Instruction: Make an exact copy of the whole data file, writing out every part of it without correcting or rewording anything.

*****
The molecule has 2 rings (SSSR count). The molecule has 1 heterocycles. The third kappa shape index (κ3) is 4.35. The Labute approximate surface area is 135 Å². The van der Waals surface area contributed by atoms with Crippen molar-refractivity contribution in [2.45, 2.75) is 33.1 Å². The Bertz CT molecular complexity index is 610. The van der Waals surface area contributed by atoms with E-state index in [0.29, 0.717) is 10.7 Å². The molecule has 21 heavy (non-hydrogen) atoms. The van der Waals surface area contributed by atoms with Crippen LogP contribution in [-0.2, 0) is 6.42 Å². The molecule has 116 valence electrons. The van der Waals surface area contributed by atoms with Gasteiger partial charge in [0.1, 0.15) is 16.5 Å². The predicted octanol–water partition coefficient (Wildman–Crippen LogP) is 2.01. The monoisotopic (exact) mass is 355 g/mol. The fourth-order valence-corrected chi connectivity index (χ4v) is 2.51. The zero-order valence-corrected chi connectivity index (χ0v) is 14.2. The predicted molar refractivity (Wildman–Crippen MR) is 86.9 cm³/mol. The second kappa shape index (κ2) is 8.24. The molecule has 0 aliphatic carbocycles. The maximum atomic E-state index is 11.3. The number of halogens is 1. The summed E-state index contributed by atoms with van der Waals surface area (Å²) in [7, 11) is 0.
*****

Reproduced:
The molecule has 2 rings (SSSR count). The molecule has 1 heterocycles. The third kappa shape index (κ3) is 4.35. The Labute approximate surface area is 135 Å². The van der Waals surface area contributed by atoms with Crippen molar-refractivity contribution in [2.45, 2.75) is 33.1 Å². The Bertz CT molecular complexity index is 610. The van der Waals surface area contributed by atoms with E-state index in [0.29, 0.717) is 10.7 Å². The molecule has 21 heavy (non-hydrogen) atoms. The van der Waals surface area contributed by atoms with Crippen LogP contribution in [-0.2, 0) is 6.42 Å². The molecule has 116 valence electrons. The van der Waals surface area contributed by atoms with Gasteiger partial charge in [0.1, 0.15) is 16.5 Å². The predicted octanol–water partition coefficient (Wildman–Crippen LogP) is 2.01. The monoisotopic (exact) mass is 355 g/mol. The fourth-order valence-corrected chi connectivity index (χ4v) is 2.51. The zero-order valence-corrected chi connectivity index (χ0v) is 14.2. The predicted molar refractivity (Wildman–Crippen MR) is 86.9 cm³/mol. The second kappa shape index (κ2) is 8.24. The molecule has 0 aliphatic carbocycles. The maximum atomic E-state index is 11.3. The number of halogens is 1. The summed E-state index contributed by atoms with van der Waals surface area (Å²) in [7, 11) is 0.